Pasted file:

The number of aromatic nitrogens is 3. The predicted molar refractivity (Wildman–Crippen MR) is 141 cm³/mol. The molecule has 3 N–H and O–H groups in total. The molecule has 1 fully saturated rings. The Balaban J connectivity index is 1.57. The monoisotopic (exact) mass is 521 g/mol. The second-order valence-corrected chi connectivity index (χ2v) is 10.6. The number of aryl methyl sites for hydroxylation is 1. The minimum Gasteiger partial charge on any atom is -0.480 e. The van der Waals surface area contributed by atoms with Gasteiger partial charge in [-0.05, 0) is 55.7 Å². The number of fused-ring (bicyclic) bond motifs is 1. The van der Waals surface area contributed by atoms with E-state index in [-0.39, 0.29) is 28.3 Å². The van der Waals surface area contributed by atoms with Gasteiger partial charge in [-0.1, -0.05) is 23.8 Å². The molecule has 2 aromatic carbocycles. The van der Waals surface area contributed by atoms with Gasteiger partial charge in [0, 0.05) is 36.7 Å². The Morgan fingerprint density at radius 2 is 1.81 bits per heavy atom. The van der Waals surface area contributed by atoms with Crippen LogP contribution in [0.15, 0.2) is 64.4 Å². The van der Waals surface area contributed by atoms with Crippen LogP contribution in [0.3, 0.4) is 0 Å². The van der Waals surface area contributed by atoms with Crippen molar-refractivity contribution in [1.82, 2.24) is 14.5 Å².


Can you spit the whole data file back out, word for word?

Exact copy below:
The number of aromatic nitrogens is 3. The predicted molar refractivity (Wildman–Crippen MR) is 141 cm³/mol. The molecule has 3 N–H and O–H groups in total. The molecule has 1 fully saturated rings. The Balaban J connectivity index is 1.57. The monoisotopic (exact) mass is 521 g/mol. The second-order valence-corrected chi connectivity index (χ2v) is 10.6. The number of aryl methyl sites for hydroxylation is 1. The minimum Gasteiger partial charge on any atom is -0.480 e. The van der Waals surface area contributed by atoms with Gasteiger partial charge in [-0.05, 0) is 55.7 Å². The number of fused-ring (bicyclic) bond motifs is 1. The van der Waals surface area contributed by atoms with E-state index in [-0.39, 0.29) is 28.3 Å². The van der Waals surface area contributed by atoms with Gasteiger partial charge in [-0.1, -0.05) is 23.8 Å². The molecule has 2 aromatic carbocycles. The van der Waals surface area contributed by atoms with Gasteiger partial charge in [0, 0.05) is 36.7 Å². The Morgan fingerprint density at radius 2 is 1.81 bits per heavy atom. The van der Waals surface area contributed by atoms with Crippen LogP contribution in [0.15, 0.2) is 64.4 Å². The van der Waals surface area contributed by atoms with Crippen LogP contribution in [0.3, 0.4) is 0 Å². The van der Waals surface area contributed by atoms with Crippen molar-refractivity contribution in [1.82, 2.24) is 14.5 Å².